The Supreme Court on Monday denied bail to former Delhi Deputy Chief Minister Manish Sisodia in the cases filed by the Central Bureau of Investigation and the Enforcement Directorate in connection with alleged irregularities in the national capital’s now-scrapped liquor policy, reported Live Law.

Sisodia was arrested on February 26 in connection with the Aam Aadmi Party government’s excise policy that came into effect in November 2021. On March 9, the Enforcement Directorate arrested him in the same case.

At Monday’s hearing, a bench of Justices Sanjiv Khanna and SVN Bhatti observed that the authorities have tentatively established a money trail worth Rs 338 crores.

The Central Bureau of Investigation and the Enforcement Directorate have alleged that the Aam Aadmi Party modified the liquor excise policy to ensure a 12% profit margin for wholesalers and a nearly 185% profit margin for retailers. Sisodia handled 18 portfolios at the time, including the excise department, when the liquor policy was implemented.

The Enforcement Directorate has claimed that members of a so-called South Group had paid at least Rs 100 crore in kickbacks to leaders of the Aam Aadmi Party through businessman Vijay Nair. The agency also alleged that the “South Group secured uninhibited access, attained stakes in established wholesale businesses and multiple retail zones [over and above what was allowed in the policy]”.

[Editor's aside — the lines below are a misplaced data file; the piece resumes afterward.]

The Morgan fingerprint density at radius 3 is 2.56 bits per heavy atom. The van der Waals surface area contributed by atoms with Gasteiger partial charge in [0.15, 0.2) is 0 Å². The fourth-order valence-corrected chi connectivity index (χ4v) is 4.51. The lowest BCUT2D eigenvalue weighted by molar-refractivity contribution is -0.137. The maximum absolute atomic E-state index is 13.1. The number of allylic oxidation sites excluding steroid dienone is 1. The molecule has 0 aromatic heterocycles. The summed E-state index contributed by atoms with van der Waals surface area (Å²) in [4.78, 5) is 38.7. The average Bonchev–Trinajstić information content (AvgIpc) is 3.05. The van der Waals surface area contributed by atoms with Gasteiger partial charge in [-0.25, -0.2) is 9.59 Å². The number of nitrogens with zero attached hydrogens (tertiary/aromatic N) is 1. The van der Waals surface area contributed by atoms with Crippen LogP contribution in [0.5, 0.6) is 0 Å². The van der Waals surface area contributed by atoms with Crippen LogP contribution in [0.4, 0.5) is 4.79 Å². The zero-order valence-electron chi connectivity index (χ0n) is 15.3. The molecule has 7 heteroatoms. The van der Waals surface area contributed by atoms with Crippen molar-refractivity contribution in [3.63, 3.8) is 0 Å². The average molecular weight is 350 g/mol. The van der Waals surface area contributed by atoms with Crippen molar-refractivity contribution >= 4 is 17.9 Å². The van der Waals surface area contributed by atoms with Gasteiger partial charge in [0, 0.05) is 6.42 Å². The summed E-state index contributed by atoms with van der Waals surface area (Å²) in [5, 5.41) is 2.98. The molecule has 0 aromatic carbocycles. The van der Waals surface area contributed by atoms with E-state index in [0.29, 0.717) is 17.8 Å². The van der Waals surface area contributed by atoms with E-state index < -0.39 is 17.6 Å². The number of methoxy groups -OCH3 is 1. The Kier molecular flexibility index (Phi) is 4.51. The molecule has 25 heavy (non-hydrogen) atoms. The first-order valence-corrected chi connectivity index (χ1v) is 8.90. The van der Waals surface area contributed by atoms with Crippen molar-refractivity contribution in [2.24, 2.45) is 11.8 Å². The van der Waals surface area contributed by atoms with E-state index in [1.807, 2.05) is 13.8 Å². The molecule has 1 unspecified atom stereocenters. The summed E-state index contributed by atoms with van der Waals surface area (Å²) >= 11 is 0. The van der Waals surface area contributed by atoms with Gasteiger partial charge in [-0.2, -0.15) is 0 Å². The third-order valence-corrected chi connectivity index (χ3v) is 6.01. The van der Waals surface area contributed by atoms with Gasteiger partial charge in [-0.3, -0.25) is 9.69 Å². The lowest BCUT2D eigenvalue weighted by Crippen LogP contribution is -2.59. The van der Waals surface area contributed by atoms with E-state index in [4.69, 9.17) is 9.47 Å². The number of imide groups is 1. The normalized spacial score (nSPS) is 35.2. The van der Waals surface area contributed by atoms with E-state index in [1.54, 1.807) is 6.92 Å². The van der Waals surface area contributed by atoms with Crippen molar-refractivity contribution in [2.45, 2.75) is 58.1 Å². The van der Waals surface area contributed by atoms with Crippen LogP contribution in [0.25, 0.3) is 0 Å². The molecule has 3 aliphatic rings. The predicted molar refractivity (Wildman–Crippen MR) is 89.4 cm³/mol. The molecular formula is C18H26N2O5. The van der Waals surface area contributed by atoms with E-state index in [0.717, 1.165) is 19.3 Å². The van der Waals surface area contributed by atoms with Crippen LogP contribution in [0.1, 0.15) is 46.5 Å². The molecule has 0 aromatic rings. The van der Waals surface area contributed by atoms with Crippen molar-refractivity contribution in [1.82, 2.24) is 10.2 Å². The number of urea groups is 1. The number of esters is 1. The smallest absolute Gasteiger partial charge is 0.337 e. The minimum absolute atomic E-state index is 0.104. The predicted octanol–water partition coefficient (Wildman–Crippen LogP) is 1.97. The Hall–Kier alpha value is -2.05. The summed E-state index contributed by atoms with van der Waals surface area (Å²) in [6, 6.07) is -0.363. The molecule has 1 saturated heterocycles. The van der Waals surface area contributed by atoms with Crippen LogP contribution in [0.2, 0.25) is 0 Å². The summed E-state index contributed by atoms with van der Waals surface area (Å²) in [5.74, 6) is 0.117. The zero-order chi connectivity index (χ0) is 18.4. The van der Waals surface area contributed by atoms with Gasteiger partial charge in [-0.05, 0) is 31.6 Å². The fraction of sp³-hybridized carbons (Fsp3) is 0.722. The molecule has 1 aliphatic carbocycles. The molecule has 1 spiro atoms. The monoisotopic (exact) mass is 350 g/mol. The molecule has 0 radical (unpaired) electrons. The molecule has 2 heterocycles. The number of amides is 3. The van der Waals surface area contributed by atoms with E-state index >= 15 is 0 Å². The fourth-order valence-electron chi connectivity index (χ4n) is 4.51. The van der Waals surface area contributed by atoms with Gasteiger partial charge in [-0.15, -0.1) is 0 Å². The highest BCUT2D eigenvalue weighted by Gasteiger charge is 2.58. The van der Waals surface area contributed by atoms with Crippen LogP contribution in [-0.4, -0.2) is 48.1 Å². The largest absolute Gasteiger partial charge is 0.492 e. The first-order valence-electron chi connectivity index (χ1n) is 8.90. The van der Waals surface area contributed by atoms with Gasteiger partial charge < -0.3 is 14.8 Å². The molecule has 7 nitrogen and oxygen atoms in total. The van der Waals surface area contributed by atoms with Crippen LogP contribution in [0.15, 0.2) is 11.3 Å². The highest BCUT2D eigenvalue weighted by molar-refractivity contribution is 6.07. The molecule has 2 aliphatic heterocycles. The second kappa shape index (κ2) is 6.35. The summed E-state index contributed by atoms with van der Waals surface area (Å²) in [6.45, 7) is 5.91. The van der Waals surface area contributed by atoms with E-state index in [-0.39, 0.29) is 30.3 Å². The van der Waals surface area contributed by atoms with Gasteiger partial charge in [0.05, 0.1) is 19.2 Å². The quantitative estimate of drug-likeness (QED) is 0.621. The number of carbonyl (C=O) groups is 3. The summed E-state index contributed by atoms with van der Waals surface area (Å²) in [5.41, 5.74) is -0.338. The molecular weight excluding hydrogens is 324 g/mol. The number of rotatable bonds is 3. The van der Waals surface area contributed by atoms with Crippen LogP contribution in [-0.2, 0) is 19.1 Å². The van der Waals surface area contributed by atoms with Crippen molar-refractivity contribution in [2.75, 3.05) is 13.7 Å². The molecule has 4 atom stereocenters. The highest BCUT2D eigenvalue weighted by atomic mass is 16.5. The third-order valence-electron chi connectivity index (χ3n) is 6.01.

The judges on Monday ordered that the trial in the case be completed within six to eight months. “So within three months, if the trial proceeds sloppily or slowly, he will be entitled to file an application for bail,” the bench said.

On October 16, the Supreme Court had told Additional Solicitor General SV Raju, representing the agencies, that Sisodia cannot be kept in jail indefinitely.

At an earlier hearing, the judges had asked the central agencies why they had not made the political party that allegedly received the proceeds of the crime an accused.

“As far as PMLA [Prevention of Money Laundering Act] is concerned, your whole case is that it went to a political party,” Justice Khanna had said. “That political party is still not an accused. How do you answer that? He [Sisodia] is not the beneficiary, the political party is the beneficiary.”

In the subsequent hearing, Raju had clarified that his question “was not to implicate anyone”, according to Live Law. “Suppose if as per the prosecution if A is not being prosecuted, can B or C be prosecuted?” Khanna said in response. “In that context, the question was posed as a legal question.”

The agencies later told the Supreme Court that they were considering making the Aam Aadmi Party an accused in the case. They said the consideration is based on legal provisions on “vicarious liability” and Section 70 of the Prevention of Money Laundering Act.

The concept of vicarious liability refers to criminal responsibility that a person or entity holds for the act of another person – such as, in this case, an act of a party member. Section 70 of the Prevention of Money Laundering Act deals with offences by companies or other associations of individuals.